CEDAR RAPIDS — COVID-19 has claimed another victim.
While sales of instant scratch games remain “robust,” Iowa Lottery CEO Matt Strawn is concerned that the coronavirus pandemic has caused a decline in revenue from national lotto games.
Powerball and Mega Millions, which once accounted for 23 percent of the Iowa Lottery’s sales, now amount to just 12 percent, Strawn told the Iowa Lottery board Tuesday.
“It’s a confluence of events, but certainly, the pandemic has had tremendous impact,” he said. As a result of the pandemic, players are making fewer trips to retail locations where they buy tickets and may be choosing to spend their money on other purchases.
“Jackpot fatigue,” the lack of larger jackpots that attract more players, also is a factor, Strawn said. The jackpots for Powerball and Mega Millions, which are available in 45 states and Washington, D.C., have tumbled during the coronavirus pandemic.
The estimated Mega Millions jackpot for Tuesday was $291 million alongside an estimated jackpot of $287 million for Powerball tonight.
That’s hardly puny, but those prizes pale in comparison to the $1.6 billion Powerball jackpot in 2016 and $1.5 billion Mega Millions top prize in 2018 that had Iowans lining up to buy tickets.
COVID-19 is not solely to blame for lagging sales, which the Iowa Lottery began seeing in national lotto games before the pandemic, Strawn said. Lower interest rates lead to a lower, slower buildup as the prize pools roll over when there is no winner.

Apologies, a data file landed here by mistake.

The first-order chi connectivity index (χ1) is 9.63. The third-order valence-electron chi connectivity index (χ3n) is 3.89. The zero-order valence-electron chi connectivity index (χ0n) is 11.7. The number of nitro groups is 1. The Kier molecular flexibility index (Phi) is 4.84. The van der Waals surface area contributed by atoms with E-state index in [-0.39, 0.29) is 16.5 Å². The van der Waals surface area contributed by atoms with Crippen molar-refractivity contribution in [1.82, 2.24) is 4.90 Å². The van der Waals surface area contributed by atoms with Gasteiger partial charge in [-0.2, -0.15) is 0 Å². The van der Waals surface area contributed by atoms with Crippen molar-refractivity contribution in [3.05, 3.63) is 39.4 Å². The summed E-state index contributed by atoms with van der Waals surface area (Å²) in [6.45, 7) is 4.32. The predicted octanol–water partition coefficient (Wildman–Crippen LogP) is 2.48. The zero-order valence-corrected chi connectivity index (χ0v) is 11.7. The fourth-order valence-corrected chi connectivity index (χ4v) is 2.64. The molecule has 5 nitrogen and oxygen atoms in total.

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Also, he speculated that in an “instant gratification society, people don’t want to buy a ticket on Sunday and wait until Wednesday to find out if they’ve won.”
Strawn had good news for the board, too. Sales for the first four months of fiscal 2021 are running 19.6 percent ahead of projections and ahead of the same time last year. Instant scratch games, which account for 71 percent of all sales and “are the engine that drives the Iowa Lottery,” are running slightly ahead of record sales last year. Operating expenses are nearly 15 percent under budget for the first quarter.
Gross year-to-date sales are running $22 million ahead of budget, prize expenses are $18.2 million over projections and proceeds that will be returned to the state are $7.1 million higher than budgeted and $3.1 million higher than the five-year average.
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